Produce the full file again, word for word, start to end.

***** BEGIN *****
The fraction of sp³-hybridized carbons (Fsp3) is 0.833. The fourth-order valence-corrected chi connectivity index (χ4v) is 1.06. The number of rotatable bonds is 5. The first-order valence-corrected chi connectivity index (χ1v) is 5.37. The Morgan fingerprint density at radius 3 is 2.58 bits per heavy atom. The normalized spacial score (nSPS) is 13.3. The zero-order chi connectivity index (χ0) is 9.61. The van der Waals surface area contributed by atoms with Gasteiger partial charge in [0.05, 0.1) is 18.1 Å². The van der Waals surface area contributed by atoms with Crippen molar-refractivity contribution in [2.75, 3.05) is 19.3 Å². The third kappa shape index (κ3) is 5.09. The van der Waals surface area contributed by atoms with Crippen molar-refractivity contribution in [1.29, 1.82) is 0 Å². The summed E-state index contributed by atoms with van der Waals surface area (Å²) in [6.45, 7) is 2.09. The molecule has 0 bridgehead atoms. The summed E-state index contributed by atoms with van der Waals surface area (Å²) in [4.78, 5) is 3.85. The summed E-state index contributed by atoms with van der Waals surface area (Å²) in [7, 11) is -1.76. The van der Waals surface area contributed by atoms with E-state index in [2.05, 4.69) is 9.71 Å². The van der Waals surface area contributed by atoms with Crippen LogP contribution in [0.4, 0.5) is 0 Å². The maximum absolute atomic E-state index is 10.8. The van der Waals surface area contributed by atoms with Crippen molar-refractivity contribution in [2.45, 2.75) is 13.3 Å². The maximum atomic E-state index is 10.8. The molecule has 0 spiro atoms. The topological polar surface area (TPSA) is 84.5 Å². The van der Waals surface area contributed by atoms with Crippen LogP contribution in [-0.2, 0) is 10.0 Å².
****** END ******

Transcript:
The fraction of sp³-hybridized carbons (Fsp3) is 0.833. The fourth-order valence-corrected chi connectivity index (χ4v) is 1.06. The number of rotatable bonds is 5. The first-order valence-corrected chi connectivity index (χ1v) is 5.37. The Morgan fingerprint density at radius 3 is 2.58 bits per heavy atom. The normalized spacial score (nSPS) is 13.3. The zero-order chi connectivity index (χ0) is 9.61. The van der Waals surface area contributed by atoms with Gasteiger partial charge in [0.05, 0.1) is 18.1 Å². The van der Waals surface area contributed by atoms with Crippen molar-refractivity contribution in [2.75, 3.05) is 19.3 Å². The third kappa shape index (κ3) is 5.09. The van der Waals surface area contributed by atoms with Crippen molar-refractivity contribution in [1.29, 1.82) is 0 Å². The summed E-state index contributed by atoms with van der Waals surface area (Å²) in [6.45, 7) is 2.09. The molecule has 0 bridgehead atoms. The summed E-state index contributed by atoms with van der Waals surface area (Å²) in [4.78, 5) is 3.85. The summed E-state index contributed by atoms with van der Waals surface area (Å²) in [7, 11) is -1.76. The van der Waals surface area contributed by atoms with E-state index in [2.05, 4.69) is 9.71 Å². The van der Waals surface area contributed by atoms with Crippen LogP contribution in [0.4, 0.5) is 0 Å². The maximum absolute atomic E-state index is 10.8. The van der Waals surface area contributed by atoms with Crippen molar-refractivity contribution in [2.45, 2.75) is 13.3 Å². The maximum atomic E-state index is 10.8. The molecule has 0 spiro atoms. The topological polar surface area (TPSA) is 84.5 Å². The van der Waals surface area contributed by atoms with Crippen LogP contribution in [-0.2, 0) is 10.0 Å².